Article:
I've found in my work at Homestead FBLA (Future Business Leaders of America) that many kids whose parents work at tech companies and who see VC's Ferraris driving around Sand Hill and Foothill have a different view of the world than those who come here with a EE/CS degree in hand. Realizing the potential and culture of the Valley early on in one's life has to have some sort of effect - does it make us more wary or get us started earlier? Definitely, we tend to consider venture as a much more likely source of funding of startups than do people who see business start on the East Coast, where loans are more the norm. Entrepreneurship seems to be baked right into us, whereas coming out of East Coast schools, investment banking is more the norm and entrepreneurs are more like the golden nuggets stashed away, waiting to pop out. I'm going to have to keep reading this book, but there's something here.
Friday, March 6, 2009
Thoughts on Once You're Lucky, Twice You're Good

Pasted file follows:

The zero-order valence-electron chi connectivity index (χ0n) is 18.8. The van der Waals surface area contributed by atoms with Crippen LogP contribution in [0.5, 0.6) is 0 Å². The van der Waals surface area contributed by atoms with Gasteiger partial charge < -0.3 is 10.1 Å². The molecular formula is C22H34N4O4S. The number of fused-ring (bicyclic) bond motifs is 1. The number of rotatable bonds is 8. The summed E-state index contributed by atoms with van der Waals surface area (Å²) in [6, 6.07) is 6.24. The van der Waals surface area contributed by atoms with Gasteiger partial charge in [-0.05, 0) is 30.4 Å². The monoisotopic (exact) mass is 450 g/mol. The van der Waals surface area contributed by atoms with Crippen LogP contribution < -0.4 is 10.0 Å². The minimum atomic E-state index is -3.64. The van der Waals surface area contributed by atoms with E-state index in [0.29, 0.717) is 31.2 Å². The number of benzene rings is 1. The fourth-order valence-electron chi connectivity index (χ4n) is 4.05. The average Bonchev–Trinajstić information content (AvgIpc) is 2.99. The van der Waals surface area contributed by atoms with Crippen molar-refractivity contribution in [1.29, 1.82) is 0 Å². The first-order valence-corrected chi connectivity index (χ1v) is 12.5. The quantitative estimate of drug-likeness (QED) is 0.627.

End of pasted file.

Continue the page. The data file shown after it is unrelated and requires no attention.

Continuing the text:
While reading Once You're Lucky, Twice You're Good by Sarah Lacy, I've been wondering about the Silicon Valley built by insiders and what was built by outsiders. Several "old tech" bastions like HP (both founders grew up in Palo Alto and the area), Intel (Moore, born in SF), and Apple (Jobs and Woz, from Homestead High School ) all have strong links between their founders and growing up in the Valley. On the flip side, many of the companies started during the opportunistic dot com boom were started by outsiders who flocked from MIT, Urbana-Champaign, and other such places (PayPal and others started this way). However, there's no super-strong trend that I can state. However, what I want to explore is if there is an effect here... what does a company started by someone who grew up in the Valley look like?